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UNHCR Expresses 'Deep Concern' Over Vietnamese Montagnards

عکسی از مراسم فارغ التحصیلی دانشجویان آکادمی نیروی دریایی ارتش آمریکا در آناپولیس در ایالت مریلند.
عکسی از مراسم فارغ التحصیلی دانشجویان آکادمی نیروی دریایی ارتش آمریکا در آناپولیس در ایالت مریلند.

International concern is growing over the fate of a group of Vietnamese Montagnards thought to be hiding in Cambodia.

The U.N. High Commissioner for Refugees expressed “deep concern” Tuesday over reports that Cambodian authorities are looking for the group “with a view to deporting them to Vietnam.”

Montagnards, many of whom are Protestants, have long claimed persecution in Vietnam for religious reasons and for their aid of U.S. troops during the Vietnam war four decades ago.

Vivian Tan, UNHCR’s regional spokeswoman said Tuesday the agency has been urging Cambodia to respect its obligations toward potential asylum seekers.

“I think there are two important points at this point. First of all, we continue to advocate with the government that this group cannot be sent back to a place where their lives could be in danger. And [secondly] they must also have access to asylum if they are seeking asylum," she said.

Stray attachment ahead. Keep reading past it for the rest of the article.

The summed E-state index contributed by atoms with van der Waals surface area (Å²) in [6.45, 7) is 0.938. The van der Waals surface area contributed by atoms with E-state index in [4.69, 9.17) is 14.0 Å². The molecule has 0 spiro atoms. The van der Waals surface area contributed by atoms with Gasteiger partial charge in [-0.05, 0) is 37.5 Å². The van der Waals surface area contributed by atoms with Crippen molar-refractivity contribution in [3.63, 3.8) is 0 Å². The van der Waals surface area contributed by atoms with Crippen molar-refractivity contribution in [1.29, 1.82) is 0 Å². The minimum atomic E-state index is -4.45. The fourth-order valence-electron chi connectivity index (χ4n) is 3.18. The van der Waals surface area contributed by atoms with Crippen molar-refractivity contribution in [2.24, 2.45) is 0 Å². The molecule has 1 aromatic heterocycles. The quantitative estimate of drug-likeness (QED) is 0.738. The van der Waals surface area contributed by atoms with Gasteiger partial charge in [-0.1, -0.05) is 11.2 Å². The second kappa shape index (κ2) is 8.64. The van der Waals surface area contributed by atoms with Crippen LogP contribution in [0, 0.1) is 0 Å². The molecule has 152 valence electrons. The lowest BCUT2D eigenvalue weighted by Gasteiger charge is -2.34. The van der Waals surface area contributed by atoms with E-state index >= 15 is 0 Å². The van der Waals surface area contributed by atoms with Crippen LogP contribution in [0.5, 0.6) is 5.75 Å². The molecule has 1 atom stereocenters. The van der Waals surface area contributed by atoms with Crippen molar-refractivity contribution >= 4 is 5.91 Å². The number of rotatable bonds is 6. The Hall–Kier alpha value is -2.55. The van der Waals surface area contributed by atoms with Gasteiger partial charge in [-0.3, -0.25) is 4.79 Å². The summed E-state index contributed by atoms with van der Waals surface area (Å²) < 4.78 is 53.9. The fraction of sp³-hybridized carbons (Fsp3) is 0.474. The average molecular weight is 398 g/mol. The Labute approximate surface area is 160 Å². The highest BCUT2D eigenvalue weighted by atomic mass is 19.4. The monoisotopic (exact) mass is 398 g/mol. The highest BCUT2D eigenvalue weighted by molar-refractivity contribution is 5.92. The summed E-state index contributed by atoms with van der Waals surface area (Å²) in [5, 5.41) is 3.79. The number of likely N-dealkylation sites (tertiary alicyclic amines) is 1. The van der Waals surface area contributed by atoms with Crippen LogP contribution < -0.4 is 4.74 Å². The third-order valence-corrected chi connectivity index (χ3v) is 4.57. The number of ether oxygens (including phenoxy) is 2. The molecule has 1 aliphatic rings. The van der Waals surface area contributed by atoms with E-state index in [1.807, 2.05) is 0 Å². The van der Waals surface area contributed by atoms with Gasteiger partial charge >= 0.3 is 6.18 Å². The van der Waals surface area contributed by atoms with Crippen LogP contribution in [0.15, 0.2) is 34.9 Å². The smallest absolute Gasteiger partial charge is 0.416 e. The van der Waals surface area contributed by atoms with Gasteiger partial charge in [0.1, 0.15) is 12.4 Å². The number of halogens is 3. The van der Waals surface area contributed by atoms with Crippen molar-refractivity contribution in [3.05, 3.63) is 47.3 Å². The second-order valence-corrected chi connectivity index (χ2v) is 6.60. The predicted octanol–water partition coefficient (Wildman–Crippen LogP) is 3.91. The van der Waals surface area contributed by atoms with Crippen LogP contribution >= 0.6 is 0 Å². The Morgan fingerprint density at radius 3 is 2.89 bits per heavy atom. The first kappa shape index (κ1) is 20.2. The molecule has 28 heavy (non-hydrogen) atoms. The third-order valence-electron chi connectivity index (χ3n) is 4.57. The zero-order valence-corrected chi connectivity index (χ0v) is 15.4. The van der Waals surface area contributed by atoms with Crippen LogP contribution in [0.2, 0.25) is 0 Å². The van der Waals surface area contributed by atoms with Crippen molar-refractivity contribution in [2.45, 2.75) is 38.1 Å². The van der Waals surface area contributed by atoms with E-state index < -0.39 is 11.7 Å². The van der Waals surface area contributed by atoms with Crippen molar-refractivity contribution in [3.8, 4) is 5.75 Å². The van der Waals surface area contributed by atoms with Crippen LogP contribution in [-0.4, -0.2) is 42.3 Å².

Cambodian police officials say they are searching for the group, which reportedly is in hiding in remote areas of northeastern Ratanakkiri province. But the police have denied claims they intend to immediately return them to Vietnam.

Nevertheless, Phil Robertson, deputy director for the Asia Division at Human Rights Watch, said efforts by police to “detain and forcibly return” the asylum seekers “need to stop immediately.”

He adds that Vietnam has continued to persecute Montagnards with arbitrary arrests, beatings, torture and long prison terms on false charges.

Fleeing Montagnards from Vietnam have created political tensions in the past, pitting Cambodia’s U.N. asylum obligations against Vietnamese demands that they be returned.

In 2000 and 2001, thousands of Montagnards fled to Cambodia. Many were rounded up and returned to Vietnam, though some were eventually given asylum in the U.S. and other Western countries.

This report was produced in collaboration with the VOA Khmer service.